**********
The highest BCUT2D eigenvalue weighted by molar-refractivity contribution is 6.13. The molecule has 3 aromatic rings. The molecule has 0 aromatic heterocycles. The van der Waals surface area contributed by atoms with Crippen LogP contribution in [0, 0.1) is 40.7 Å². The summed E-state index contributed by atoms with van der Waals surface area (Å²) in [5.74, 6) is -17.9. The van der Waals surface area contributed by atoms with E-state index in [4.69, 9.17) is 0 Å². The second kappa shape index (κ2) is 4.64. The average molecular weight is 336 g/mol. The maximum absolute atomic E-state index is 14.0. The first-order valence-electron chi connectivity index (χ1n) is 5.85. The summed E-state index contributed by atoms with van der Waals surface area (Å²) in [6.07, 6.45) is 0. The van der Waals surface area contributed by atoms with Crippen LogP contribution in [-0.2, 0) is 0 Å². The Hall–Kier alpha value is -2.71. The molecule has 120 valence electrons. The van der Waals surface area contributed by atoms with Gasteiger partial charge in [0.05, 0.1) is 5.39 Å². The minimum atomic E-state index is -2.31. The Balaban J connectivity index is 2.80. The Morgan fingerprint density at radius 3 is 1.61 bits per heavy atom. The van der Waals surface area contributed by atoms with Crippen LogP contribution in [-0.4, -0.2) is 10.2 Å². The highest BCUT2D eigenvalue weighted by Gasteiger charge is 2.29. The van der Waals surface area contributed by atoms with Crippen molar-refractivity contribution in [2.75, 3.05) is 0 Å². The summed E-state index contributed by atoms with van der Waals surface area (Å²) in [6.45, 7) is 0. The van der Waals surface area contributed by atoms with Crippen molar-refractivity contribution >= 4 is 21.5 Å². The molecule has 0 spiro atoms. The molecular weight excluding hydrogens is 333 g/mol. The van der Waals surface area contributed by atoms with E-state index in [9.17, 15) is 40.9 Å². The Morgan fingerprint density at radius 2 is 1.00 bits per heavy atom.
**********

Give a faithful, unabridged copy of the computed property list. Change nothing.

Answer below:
The highest BCUT2D eigenvalue weighted by molar-refractivity contribution is 6.13. The molecule has 3 aromatic rings. The molecule has 0 aromatic heterocycles. The van der Waals surface area contributed by atoms with Crippen LogP contribution in [0, 0.1) is 40.7 Å². The summed E-state index contributed by atoms with van der Waals surface area (Å²) in [5.74, 6) is -17.9. The van der Waals surface area contributed by atoms with E-state index in [4.69, 9.17) is 0 Å². The second kappa shape index (κ2) is 4.64. The average molecular weight is 336 g/mol. The maximum absolute atomic E-state index is 14.0. The first-order valence-electron chi connectivity index (χ1n) is 5.85. The summed E-state index contributed by atoms with van der Waals surface area (Å²) in [6.07, 6.45) is 0. The van der Waals surface area contributed by atoms with Crippen LogP contribution in [-0.2, 0) is 0 Å². The Hall–Kier alpha value is -2.71. The molecule has 120 valence electrons. The van der Waals surface area contributed by atoms with Gasteiger partial charge in [0.05, 0.1) is 5.39 Å². The minimum atomic E-state index is -2.31. The Balaban J connectivity index is 2.80. The Morgan fingerprint density at radius 3 is 1.61 bits per heavy atom. The van der Waals surface area contributed by atoms with Crippen LogP contribution in [-0.4, -0.2) is 10.2 Å². The highest BCUT2D eigenvalue weighted by Gasteiger charge is 2.29. The van der Waals surface area contributed by atoms with Crippen molar-refractivity contribution in [2.75, 3.05) is 0 Å². The summed E-state index contributed by atoms with van der Waals surface area (Å²) in [6.45, 7) is 0. The van der Waals surface area contributed by atoms with Crippen molar-refractivity contribution >= 4 is 21.5 Å². The molecule has 0 spiro atoms. The molecular weight excluding hydrogens is 333 g/mol. The van der Waals surface area contributed by atoms with E-state index in [9.17, 15) is 40.9 Å². The Morgan fingerprint density at radius 2 is 1.00 bits per heavy atom.